*            Flash Latency(WS)              = 5
 * @param  None
 * @retval None
 */
void SystemClock_Config(void)
{
  RCC_ClkInitTypeDef RCC_ClkInitStruct;
  RCC_OscInitTypeDef RCC_OscInitStruct;

  // Enable Power Control clock
  __PWR_CLK_ENABLE();

  // The voltage scaling allows optimizing the power consumption when the
  // device is clocked below the maximum system frequency, to update the
  // voltage scaling value regarding system frequency refer to product
  // datasheet.
  __HAL_PWR_VOLTAGESCALING_CONFIG(PWR_REGULATOR_VOLTAGE_SCALE1);

  // Enable HSE Oscillator and activate PLL with HSE as source
  RCC_OscInitStruct.OscillatorType = RCC_OSCILLATORTYPE_HSE;
  RCC_OscInitStruct.HSEState = RCC_HSE_ON;
  RCC_OscInitStruct.PLL.PLLState = RCC_PLL_ON;
  RCC_OscInitStruct.PLL.PLLSource = RCC_PLLSOURCE_HSE;

  // This assumes the HSE_VALUE is a multiple of 1MHz. If this is not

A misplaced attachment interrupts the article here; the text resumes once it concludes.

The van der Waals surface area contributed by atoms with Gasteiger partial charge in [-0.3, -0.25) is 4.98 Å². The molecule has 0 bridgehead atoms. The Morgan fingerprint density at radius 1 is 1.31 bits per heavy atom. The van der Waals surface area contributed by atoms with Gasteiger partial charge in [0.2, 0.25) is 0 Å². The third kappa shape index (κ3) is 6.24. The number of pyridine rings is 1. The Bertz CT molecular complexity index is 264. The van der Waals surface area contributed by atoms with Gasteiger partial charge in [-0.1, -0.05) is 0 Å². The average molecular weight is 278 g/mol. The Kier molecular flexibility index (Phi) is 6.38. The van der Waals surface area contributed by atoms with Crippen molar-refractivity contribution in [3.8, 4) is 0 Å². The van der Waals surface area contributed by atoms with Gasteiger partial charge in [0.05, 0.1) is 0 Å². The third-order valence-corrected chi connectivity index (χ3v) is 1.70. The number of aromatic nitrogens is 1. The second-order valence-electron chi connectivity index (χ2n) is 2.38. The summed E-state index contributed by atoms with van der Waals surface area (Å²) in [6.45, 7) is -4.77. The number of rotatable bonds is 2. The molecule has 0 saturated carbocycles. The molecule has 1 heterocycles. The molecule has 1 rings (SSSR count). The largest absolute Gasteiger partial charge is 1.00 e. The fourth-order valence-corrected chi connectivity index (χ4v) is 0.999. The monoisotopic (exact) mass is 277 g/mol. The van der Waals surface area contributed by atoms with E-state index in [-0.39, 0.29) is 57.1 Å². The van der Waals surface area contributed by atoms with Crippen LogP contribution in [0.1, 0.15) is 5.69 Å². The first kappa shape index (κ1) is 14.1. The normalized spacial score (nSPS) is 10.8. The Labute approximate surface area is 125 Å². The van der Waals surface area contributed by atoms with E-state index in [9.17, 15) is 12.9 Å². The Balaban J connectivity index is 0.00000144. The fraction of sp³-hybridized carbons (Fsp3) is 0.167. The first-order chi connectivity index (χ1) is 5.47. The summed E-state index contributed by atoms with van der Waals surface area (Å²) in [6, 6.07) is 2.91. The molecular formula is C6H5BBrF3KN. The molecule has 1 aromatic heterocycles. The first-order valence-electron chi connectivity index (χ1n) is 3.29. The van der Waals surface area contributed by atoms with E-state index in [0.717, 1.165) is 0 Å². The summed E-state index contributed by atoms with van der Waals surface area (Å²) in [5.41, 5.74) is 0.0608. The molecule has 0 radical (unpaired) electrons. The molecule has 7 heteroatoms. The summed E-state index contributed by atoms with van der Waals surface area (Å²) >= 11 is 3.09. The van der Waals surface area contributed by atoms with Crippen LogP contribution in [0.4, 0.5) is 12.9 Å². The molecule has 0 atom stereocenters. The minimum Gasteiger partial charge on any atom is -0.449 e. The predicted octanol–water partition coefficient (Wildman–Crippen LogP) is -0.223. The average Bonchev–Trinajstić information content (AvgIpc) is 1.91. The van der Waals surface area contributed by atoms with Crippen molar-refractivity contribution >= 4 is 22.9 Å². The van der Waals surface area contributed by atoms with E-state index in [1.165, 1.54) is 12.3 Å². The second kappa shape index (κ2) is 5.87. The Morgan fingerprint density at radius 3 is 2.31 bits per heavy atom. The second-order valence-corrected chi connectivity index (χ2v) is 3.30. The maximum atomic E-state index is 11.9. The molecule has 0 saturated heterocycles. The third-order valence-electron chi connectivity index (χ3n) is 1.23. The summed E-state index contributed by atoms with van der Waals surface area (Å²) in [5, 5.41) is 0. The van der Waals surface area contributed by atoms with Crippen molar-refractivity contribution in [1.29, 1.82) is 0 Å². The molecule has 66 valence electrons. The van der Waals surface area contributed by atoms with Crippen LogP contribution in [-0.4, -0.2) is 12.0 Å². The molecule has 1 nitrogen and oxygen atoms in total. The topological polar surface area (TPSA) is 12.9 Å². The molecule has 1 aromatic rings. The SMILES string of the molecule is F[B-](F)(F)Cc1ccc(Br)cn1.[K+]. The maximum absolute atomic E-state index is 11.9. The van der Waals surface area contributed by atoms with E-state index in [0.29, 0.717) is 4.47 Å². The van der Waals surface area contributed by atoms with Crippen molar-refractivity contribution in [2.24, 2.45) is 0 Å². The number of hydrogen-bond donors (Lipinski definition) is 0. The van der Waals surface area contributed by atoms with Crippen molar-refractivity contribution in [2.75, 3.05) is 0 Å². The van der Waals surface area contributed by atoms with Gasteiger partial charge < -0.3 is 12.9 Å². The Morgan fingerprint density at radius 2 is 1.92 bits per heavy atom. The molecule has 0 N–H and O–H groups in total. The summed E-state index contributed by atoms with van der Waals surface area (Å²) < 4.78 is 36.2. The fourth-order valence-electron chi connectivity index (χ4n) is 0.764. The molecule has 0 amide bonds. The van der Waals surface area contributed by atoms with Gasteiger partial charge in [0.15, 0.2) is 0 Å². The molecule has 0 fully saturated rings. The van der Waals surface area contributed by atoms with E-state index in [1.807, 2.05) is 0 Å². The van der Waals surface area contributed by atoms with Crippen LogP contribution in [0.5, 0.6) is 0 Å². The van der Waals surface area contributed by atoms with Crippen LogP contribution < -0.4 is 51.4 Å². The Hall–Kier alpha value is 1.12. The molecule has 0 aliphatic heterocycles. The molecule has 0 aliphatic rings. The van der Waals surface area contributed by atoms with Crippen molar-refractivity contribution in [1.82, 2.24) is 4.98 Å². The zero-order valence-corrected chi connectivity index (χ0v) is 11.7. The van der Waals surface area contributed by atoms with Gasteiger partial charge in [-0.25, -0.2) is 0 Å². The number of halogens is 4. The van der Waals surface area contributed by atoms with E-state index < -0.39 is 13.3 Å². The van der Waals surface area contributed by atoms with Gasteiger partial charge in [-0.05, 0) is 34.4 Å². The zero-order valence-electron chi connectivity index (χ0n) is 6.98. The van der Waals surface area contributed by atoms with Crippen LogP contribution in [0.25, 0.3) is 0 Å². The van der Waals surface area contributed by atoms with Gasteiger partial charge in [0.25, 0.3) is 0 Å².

// your case, you have to recompute these PLL constants.
  RCC_OscInitStruct.PLL.PLLM = (HSE_VALUE/1000000u);
  RCC_OscInitStruct.PLL.PLLN = 336;
  RCC_OscInitStruct.PLL.PLLP = RCC_PLLP_DIV2;
  RCC_OscInitStruct.PLL.PLLQ = 7;
  HAL_RCC_OscConfig(&RCC_OscInitStruct);

  // Select PLL as system clock source and configure the HCLK, PCLK1 and PCLK2
  // clocks dividers
  RCC_ClkInitStruct.ClockType = (RCC_CLOCKTYPE_SYSCLK | RCC_CLOCKTYPE_HCLK
      | RCC_CLOCKTYPE_PCLK1 | RCC_CLOCKTYPE_PCLK2);
  RCC_ClkInitStruct.SYSCLKSource = RCC_SYSCLKSOURCE_PLLCLK;
  RCC_ClkInitStruct.AHBCLKDivider = RCC_SYSCLK_DIV1;
  RCC_ClkInitStruct.APB1CLKDivider = RCC_HCLK_DIV4;
  RCC_ClkInitStruct.APB2CLKDivider = RCC_HCLK_DIV2;